Contract - Winning Work at the Interview: It’s All About Chemistry—Part II

design - practice



Winning Work at the Interview: It’s All About Chemistry—Part II

01 October, 2013

-By by Richard N. Pollack, FAIA, FIIDA



In last month’s column, I described interview techniques to implement after your firm has completed the proposal process. In this column, 
I will drill down into the details of what makes an interview successful 
to secure a project.

Cookies

Bring bakery cookies to the interview to break the ice and allow time 
for the team to get seated, get through the introductions, and exchange business cards. Realtors often suggest having chocolate chip cookies baking during open houses, and the same approach applies to having cookies in a conference room. If the client does not immediately take 
a cookie, I would reach for one. Then the others will likely dive in.

Seating order
Your team can benefit from not having all power players seated at one end of the table or across from each other. Arranging seating is easy when the interviewers are already seated, or if they are taking a break between interviews and you can see their names on anything left at their seats. Having the firm principal seated at one corner and the senior client seated at the diagonal corner is the ideal scenario.

The role of interview principal
    During your firm’s meeting, the interview principal:
 • Runs the interview for the firm, and is typically also the project manager.
 • Starts the meeting and briefly introduces the team members by name, credentials, and functional role. A great tactic for the interview principal is to put his or her watch on the table to reinforce adherence to time parameters and demonstrate their project management skills.
 • Says there will be time at the end for Q&A, but also explains that this should be a conversation, so questions along the way are encouraged.
 • Notes the team’s understanding of the project and asks about any additional items the client might want addressed.
 • Uses “sign posts” to signal the second presenter while restating the person’s name and functional role. Sign posting is a methodology used to transition cleanly from one presenter to another. The cues are visual and/or spoken and help reinforce team chemistry. As does smiling!

Image slideshows
PowerPoint is often a crutch. I recommend that it not be used unless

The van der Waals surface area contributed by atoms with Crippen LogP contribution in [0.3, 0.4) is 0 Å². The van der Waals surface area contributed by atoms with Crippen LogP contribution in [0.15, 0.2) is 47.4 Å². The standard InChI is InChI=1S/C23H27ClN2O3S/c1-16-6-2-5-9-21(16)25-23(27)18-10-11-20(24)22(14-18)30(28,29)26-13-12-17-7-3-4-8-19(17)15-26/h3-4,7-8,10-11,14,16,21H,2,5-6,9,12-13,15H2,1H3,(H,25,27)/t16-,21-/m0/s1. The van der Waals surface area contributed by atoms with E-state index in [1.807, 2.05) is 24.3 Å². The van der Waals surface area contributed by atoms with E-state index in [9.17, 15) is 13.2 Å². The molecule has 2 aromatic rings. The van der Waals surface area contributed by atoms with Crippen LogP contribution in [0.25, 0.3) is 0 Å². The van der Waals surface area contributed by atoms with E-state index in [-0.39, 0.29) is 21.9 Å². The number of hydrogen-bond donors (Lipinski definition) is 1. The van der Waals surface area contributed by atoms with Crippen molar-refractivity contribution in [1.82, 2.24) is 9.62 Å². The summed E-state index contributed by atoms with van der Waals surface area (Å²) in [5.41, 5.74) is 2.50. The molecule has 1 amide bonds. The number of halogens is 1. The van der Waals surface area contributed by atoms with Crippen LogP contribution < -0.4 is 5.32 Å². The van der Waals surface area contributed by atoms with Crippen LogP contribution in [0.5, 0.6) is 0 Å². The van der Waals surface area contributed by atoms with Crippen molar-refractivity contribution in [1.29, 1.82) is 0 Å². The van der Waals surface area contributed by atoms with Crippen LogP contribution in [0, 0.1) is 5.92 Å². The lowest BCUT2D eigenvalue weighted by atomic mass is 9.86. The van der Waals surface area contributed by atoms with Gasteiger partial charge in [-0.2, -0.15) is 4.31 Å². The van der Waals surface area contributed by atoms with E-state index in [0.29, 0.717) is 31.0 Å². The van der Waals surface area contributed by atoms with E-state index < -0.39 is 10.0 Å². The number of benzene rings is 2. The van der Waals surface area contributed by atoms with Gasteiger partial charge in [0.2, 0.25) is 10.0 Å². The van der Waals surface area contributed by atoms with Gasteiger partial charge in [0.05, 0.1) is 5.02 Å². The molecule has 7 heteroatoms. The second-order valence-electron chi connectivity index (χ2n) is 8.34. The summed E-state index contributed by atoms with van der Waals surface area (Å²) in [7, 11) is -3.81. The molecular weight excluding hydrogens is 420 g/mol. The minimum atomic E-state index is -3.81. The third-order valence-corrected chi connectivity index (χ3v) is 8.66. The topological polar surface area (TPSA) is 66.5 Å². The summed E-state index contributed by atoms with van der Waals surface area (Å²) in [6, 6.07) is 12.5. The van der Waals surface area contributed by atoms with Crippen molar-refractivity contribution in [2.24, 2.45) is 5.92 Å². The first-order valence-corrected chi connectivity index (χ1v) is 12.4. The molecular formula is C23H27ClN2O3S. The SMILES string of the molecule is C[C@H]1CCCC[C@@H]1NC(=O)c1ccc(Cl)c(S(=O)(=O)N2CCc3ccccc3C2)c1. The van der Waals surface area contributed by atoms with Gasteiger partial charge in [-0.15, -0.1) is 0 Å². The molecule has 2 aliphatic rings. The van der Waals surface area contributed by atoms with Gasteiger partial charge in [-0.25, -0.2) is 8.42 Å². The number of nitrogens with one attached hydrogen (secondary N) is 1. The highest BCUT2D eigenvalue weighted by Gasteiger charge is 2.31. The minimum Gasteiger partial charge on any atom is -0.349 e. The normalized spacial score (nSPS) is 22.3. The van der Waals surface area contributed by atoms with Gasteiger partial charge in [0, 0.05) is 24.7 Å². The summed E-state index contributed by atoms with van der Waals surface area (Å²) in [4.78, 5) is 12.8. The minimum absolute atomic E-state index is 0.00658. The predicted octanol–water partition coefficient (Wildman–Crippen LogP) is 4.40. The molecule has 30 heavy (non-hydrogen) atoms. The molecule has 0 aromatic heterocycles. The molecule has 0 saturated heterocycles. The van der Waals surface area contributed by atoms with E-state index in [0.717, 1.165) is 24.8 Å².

it is absolutely critical to show specific images or videos that can’t be shown in another manner. My preference is to place framed photos in an archival-quality photo box and position the box at the middle of the
table. No one knows what it contains, which creates anticipation. 
Open the box ceremoniously, then remove the black-matted, 
large-format photos and place them on a tabletop easel. The client immediately understands that your work is precious and important.

Body language
All team members must exhibit good body language. Don’t place your hands in your pockets, don’t jingle change or keys, and don’t look at your notes while listening or speaking. When a team member is presenting, the rest of the team should look at the speaker and not glance at clients, or anyone or anything else. An occasional nod to support whatever a colleague is saying can be very effective. When presenting or responding to a question, make eye contact with each 
of the clients, not just the questioner.

Hardcopy material
Do not bring any hardcopy material to hand to the client because the client has already seen your brochure and/or proposal. If you must 
have hardcopy material, hide it until the end so that no one is reading 
it during your presentation. The goal of the interview is to have the client focused only on your team in order to build chemistry.

Rehearsal
It is worth stating that you should always rehearse for an interview. 
Not fully preparing or rehearsing invites failure. In my firm, presentations were organized to be completed within 20 to 25 minutes, and to answer all client questions before they were asked. When finished presenting, we would ask the clients for questions, and 
90 percent of the time they would say, “No, you’ve answered all our questions.” Also, always ask to be the last interview so the client will actually remember you!

Effectively using these techniques will demonstrate your team’s great chemistry and help you win more work.

Richard N. Pollack, FAIA, FIIDA, writes a regular column for Contract on business practices in design and professional development. Pollack is the CEO of San Francisco-based Pollack Consulting, which supports firm growth and success through improved business development, winning presentation techniques, recruitment of top talent, business coaching, and ownership transition implementation.